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Lamont: Connecticut's Rainy Day Fund Will Keep State Afloat

Conn. Gov. Ned Lamont
Jessica Hill
Conn. Gov. Ned Lamont

Connecticut’s finances are in relatively good shape despite the latest projection that the state might face a $2.1 billion deficit in fiscal year 2021, according to Governor Ned Lamont. 

Lamont said he doesn’t plan to seek new taxes or cut services to close the projected deficit. He said that’s because Connecticut has a rainy day fund that's now more than $3 billion dollars, or 15.1 percent of the state's general fund — a record high. Lamont also expects Congress to soon take action on another federal stimulus package.

“Thankfully we’ve kept in place our rainy day fund. That means we don’t have to pull the trigger like a lot of our other states have on some of these issues. And I’m still hopeful that Congress is going to step-up and do the right thing,” he said.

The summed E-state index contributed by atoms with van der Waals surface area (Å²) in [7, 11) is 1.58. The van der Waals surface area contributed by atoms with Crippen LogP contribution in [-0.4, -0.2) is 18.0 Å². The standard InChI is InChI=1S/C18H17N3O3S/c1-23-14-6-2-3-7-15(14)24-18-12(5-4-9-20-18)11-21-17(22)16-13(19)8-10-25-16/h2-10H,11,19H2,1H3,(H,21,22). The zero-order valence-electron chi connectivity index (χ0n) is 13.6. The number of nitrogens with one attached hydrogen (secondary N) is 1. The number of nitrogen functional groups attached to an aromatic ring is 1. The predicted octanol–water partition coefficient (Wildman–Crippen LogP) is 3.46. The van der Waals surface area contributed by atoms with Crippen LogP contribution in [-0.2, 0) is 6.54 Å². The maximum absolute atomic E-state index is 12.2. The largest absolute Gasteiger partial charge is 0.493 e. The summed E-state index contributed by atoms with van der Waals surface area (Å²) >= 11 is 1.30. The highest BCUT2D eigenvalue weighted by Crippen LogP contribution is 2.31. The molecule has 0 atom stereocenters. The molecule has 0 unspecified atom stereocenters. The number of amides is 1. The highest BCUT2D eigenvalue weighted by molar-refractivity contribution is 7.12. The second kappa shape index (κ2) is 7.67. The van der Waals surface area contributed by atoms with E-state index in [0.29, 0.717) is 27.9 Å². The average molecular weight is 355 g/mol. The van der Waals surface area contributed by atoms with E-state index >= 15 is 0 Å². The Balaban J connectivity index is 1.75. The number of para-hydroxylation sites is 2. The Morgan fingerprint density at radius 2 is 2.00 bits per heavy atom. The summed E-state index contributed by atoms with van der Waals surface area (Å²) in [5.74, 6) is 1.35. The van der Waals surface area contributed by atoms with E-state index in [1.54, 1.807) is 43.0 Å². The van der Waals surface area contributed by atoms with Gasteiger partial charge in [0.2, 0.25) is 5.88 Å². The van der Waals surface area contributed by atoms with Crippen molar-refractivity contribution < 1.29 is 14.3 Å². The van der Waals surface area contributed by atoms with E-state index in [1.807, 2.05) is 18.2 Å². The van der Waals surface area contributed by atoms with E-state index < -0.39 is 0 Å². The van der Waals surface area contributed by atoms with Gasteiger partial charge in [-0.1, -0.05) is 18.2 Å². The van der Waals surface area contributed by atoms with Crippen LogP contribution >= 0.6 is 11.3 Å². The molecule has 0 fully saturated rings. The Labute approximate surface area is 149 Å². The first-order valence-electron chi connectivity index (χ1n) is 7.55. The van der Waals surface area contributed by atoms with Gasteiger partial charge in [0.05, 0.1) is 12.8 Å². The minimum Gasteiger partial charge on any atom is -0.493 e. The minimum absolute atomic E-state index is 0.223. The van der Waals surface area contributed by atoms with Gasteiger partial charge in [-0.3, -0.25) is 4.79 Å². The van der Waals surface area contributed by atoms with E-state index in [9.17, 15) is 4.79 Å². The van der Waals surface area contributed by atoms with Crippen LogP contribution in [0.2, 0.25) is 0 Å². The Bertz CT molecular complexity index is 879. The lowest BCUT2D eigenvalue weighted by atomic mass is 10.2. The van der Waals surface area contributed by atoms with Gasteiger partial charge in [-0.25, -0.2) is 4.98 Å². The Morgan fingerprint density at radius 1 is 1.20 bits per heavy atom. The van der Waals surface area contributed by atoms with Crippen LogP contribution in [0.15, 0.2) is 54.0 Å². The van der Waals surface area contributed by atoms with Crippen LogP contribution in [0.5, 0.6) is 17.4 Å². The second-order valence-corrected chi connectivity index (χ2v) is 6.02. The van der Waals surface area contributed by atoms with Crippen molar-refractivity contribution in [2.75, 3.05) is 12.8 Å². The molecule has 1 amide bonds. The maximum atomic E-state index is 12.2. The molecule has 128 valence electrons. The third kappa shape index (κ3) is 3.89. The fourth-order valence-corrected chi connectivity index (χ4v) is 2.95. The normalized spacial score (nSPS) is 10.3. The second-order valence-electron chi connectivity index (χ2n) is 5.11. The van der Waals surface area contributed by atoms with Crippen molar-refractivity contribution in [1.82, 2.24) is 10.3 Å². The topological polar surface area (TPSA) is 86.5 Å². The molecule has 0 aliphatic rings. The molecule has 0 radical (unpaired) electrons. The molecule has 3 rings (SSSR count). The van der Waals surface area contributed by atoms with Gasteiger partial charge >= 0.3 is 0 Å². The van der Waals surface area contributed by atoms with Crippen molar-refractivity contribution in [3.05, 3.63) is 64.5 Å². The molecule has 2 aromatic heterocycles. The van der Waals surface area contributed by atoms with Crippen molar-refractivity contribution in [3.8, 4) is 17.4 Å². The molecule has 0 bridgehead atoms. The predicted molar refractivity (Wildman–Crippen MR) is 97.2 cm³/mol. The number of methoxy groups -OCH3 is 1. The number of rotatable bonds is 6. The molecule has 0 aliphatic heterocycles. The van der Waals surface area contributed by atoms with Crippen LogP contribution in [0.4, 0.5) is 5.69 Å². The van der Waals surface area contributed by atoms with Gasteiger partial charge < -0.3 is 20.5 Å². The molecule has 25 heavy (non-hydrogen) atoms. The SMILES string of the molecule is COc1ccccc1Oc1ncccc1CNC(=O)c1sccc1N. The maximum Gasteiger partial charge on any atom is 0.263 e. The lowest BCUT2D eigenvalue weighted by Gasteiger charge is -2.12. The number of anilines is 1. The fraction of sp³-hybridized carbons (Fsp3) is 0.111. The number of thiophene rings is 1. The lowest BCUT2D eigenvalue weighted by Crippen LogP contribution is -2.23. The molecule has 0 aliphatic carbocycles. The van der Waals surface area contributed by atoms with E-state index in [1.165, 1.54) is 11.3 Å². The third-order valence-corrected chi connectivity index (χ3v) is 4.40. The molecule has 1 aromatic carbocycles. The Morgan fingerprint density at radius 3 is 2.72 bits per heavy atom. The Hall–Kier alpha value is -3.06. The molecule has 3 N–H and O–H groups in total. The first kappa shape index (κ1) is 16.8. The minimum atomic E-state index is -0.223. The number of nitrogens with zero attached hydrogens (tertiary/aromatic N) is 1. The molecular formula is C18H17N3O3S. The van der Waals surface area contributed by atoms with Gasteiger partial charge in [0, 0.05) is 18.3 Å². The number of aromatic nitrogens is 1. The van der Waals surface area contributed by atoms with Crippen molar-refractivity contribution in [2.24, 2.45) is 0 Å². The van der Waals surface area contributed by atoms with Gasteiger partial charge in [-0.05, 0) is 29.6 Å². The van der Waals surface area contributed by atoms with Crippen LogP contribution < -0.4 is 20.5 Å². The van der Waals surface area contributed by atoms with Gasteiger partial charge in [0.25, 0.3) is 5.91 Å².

Comptroller Kevin Lembo forecast the $2.1 billion deficit for fiscal year 2021 early this week. But warned that the economic uncertainty due to the COVID-19 pandemic makes forecasting revenue changes challenging. Connecticut ended its last fiscal year in June with a $138 million surplus even though a deficit had been projected at the beginning of the pandemic.

As WSHU Public Radio’s award-winning senior political reporter, Ebong Udoma draws on his extensive tenure to delve deep into state politics during a major election year.